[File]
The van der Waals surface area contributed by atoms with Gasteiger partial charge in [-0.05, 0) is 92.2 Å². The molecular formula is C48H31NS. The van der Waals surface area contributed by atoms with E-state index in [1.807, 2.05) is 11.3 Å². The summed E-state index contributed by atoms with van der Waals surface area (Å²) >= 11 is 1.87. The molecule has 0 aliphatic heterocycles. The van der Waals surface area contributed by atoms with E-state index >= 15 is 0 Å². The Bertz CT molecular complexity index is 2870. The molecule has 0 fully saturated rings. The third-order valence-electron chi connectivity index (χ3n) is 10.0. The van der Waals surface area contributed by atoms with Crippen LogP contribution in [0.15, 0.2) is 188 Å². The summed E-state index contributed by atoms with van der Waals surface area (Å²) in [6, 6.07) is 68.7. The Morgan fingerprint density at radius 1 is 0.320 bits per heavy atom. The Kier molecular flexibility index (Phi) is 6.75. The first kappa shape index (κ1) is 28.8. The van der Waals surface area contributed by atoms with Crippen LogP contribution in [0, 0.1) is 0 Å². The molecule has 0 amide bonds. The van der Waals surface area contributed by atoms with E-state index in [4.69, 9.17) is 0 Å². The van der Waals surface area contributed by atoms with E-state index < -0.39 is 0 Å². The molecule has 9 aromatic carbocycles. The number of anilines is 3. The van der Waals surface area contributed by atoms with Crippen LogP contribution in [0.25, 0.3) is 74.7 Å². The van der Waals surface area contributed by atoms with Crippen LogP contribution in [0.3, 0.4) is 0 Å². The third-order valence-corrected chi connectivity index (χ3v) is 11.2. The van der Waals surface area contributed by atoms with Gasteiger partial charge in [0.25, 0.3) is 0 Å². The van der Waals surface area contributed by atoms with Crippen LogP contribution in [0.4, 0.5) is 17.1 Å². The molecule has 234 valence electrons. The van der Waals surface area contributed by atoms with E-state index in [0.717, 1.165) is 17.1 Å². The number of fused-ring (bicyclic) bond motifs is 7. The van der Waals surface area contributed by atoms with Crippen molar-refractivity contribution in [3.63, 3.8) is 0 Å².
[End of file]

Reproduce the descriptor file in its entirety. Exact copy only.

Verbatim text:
The van der Waals surface area contributed by atoms with Gasteiger partial charge in [-0.05, 0) is 92.2 Å². The molecular formula is C48H31NS. The van der Waals surface area contributed by atoms with E-state index in [1.807, 2.05) is 11.3 Å². The summed E-state index contributed by atoms with van der Waals surface area (Å²) >= 11 is 1.87. The molecule has 0 aliphatic heterocycles. The van der Waals surface area contributed by atoms with E-state index >= 15 is 0 Å². The Bertz CT molecular complexity index is 2870. The molecule has 0 fully saturated rings. The third-order valence-electron chi connectivity index (χ3n) is 10.0. The van der Waals surface area contributed by atoms with Crippen LogP contribution in [0.15, 0.2) is 188 Å². The summed E-state index contributed by atoms with van der Waals surface area (Å²) in [6, 6.07) is 68.7. The Morgan fingerprint density at radius 1 is 0.320 bits per heavy atom. The Kier molecular flexibility index (Phi) is 6.75. The first kappa shape index (κ1) is 28.8. The van der Waals surface area contributed by atoms with Crippen LogP contribution in [0, 0.1) is 0 Å². The molecule has 0 amide bonds. The van der Waals surface area contributed by atoms with E-state index in [4.69, 9.17) is 0 Å². The van der Waals surface area contributed by atoms with E-state index < -0.39 is 0 Å². The molecule has 9 aromatic carbocycles. The number of anilines is 3. The van der Waals surface area contributed by atoms with Crippen LogP contribution in [0.25, 0.3) is 74.7 Å². The van der Waals surface area contributed by atoms with Crippen LogP contribution in [0.3, 0.4) is 0 Å². The third-order valence-corrected chi connectivity index (χ3v) is 11.2. The van der Waals surface area contributed by atoms with Gasteiger partial charge in [0.25, 0.3) is 0 Å². The van der Waals surface area contributed by atoms with Crippen LogP contribution in [0.4, 0.5) is 17.1 Å². The molecule has 234 valence electrons. The van der Waals surface area contributed by atoms with E-state index in [0.717, 1.165) is 17.1 Å². The number of fused-ring (bicyclic) bond motifs is 7. The van der Waals surface area contributed by atoms with Crippen molar-refractivity contribution in [3.63, 3.8) is 0 Å².